“What brings you to Outward Bound?” I find myself asking students this question a lot, as I am a Logistics Coordinator for the Northwest Outward Bound School. Perhaps because I know from experience, there’s always a story. I especially like asking our summer and fall semester students, who come from all walks of life to spend 50 days in the North Cascades wilderness I call home.
With only these six words, I’ve been introduced to gem experts in need of a break from their work, business owners seeking fresh leadership skills, foreign educators looking for tools to apply back home or even high school graduates unsure about their next step. It amazes me how varied our students’ backgrounds can be, especially considering the context in which I meet them.
As a Logistics Coordinator, I spend most of my time with students during transitions, beginning at the course start, traveling between the sea and mountains of northern Washington and again at course end. This provides me with a unique view of our courses’ transformative process. I get a series of snapshots, a condensed view of the magic that occurs on an Outward Bound expedition. I see students arrive, excited and nervous, and make their first introductions. Days later, I watch them emerge from the sea or the mountains as something bigger and more powerful than the individuals that departed: a group, a team, a community.
That sense of community is what initially drew me to Outward Bound, and what solidified my passion for the work that we do. Just two years ago, long before I started working for Outward Bound, I found myself starting my own course, a 50-day Instructor Development program for aspiring outdoor educators. I began my journey in the San Juan Islands where I spent two weeks learning how to pack and paddle a sea kayak, how to decode nautical charts and tide tables, and how to build a shelter with little more than sticks and a waterproof sheet.
Then, along with fifteen fellow students, I traveled to the heart of the North Cascades where we spent another two weeks learning wilderness medicine and practicing a seemingly endless variety of emergency scenarios. We emerged from this intensive training with a new confidence in our abilities and those of our companions, as well as Wilderness First Responder certifications to share with potential employers. Armed with our newfound medical skills, we set out for a grueling 22 days of mountaineering in the Pasayten wilderness, with a backdrop of mountains that would put most movie sets to shame.
What all did I learn? In this period of time, I learned how to…
- Light and repair a white gas stove.
- Safeguard my gear from snow and rain.
- Traverse the narrowest of ledges with a 50-pound pack on my back.
- Laugh alongside total strangers.
- Better communicate across cultural, political and emotional divides.
- Advocate for my own needs.
- Share kind and compassionate feedback with others.
- Receive feedback, both positive and constructive, with grace (or something resembling it).
- Cross an alpine stream with ease, and find my way through the densest of scrub brush.
- Triangulate my location on a map.
- Transform canned chicken and quinoa into a gourmet meal.
- Sit silently with myself for two days and two nights, and realize how very large a marmot can sound in the dark.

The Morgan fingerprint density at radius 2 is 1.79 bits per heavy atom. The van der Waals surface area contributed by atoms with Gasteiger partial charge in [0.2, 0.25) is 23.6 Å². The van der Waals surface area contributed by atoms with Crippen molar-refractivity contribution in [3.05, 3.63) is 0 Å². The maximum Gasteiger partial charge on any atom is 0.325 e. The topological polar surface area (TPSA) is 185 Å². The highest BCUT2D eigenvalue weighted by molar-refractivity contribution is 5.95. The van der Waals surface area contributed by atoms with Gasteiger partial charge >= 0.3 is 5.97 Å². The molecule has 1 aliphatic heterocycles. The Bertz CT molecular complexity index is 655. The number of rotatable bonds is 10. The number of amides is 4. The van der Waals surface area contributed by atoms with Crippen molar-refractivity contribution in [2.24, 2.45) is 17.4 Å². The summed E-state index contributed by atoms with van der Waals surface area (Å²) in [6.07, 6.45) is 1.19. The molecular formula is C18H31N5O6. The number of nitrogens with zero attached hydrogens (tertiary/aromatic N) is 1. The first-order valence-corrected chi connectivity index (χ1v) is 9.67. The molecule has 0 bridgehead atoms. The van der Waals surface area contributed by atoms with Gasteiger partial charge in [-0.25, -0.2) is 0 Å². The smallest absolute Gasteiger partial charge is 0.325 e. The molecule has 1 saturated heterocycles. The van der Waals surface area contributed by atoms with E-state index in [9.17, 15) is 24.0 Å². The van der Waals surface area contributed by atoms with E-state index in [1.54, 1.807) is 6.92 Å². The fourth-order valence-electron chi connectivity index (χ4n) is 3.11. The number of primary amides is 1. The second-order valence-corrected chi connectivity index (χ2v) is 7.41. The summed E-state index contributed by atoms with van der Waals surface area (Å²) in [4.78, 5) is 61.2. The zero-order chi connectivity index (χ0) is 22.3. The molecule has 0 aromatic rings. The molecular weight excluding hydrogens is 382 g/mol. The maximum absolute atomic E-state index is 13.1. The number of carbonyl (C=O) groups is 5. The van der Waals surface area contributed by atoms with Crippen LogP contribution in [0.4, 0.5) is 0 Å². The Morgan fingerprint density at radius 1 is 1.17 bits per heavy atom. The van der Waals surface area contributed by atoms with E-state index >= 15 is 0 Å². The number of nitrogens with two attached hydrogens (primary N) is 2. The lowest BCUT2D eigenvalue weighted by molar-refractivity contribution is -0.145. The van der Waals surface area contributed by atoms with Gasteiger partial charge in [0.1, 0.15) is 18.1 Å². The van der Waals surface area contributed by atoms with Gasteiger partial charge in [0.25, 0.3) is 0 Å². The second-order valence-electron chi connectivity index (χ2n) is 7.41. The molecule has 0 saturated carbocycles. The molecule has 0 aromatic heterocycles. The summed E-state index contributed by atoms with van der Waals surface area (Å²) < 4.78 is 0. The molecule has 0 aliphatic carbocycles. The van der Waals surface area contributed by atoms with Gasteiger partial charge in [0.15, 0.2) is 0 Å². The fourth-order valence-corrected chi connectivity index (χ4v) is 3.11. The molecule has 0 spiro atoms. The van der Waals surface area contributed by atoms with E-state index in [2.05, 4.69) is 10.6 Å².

- See the world from its peaks, both literally and figuratively.
- Relinquish each summit and return with what little I could carry in my mind.
I learned some things for which I am still seeking language to communicate, and a few that I suspect I never will.
Only recently a colleague gave me the vocabulary to express one of the most valuable things I learned during my semester with Outward Bound. People remember so little about their day-to-day activities, he remarked. Weeks slip by and most people remember only a few key moments or interactions. But, after a wilderness expedition, students remember every minute of every day. Ask them, he told me. Even years afterward, a student will be able to tell you what she ate for dinner the night of that tremendous rainstorm, or what happened when raccoons descended upon her group’s island camp.
That heightened awareness, and the sense of value that comes with it, is something I’ve been fortunate enough to see paid forward. Earlier this summer, I brought a fresh supply of food to one of our courses in the field and was surprised to see a student who had been on one of my courses the previous year. He had enjoyed his time backpacking in central Washington and returned for a longer, more technical mountaineering course.
As he and I laughed about some of the memories from his course the previous year, it struck me: here was a young man with whom I’d spent maybe a dozen hours, all over a year ago. And both of us remembered clearly the other students and Instructors on his course, and all of the little details that made his experience worth repeating.
Leaving this student with his group in the mountains, I reflected again on my own experience, and the many things I continue to glean from it. And I realized there’s another question, one I’m still in the process of answering: “What are you bringing away from Outward Bound?” It’s a question that I now ask my students, perhaps because I know from experience, there’s always a story.
Are you interested in working in the field of outdoor education? Start by checking out these Instructor Development courses:
About the Author
Francesca Fenzi is currently a Logistics Coordinator for the Northwest Outward Bound School.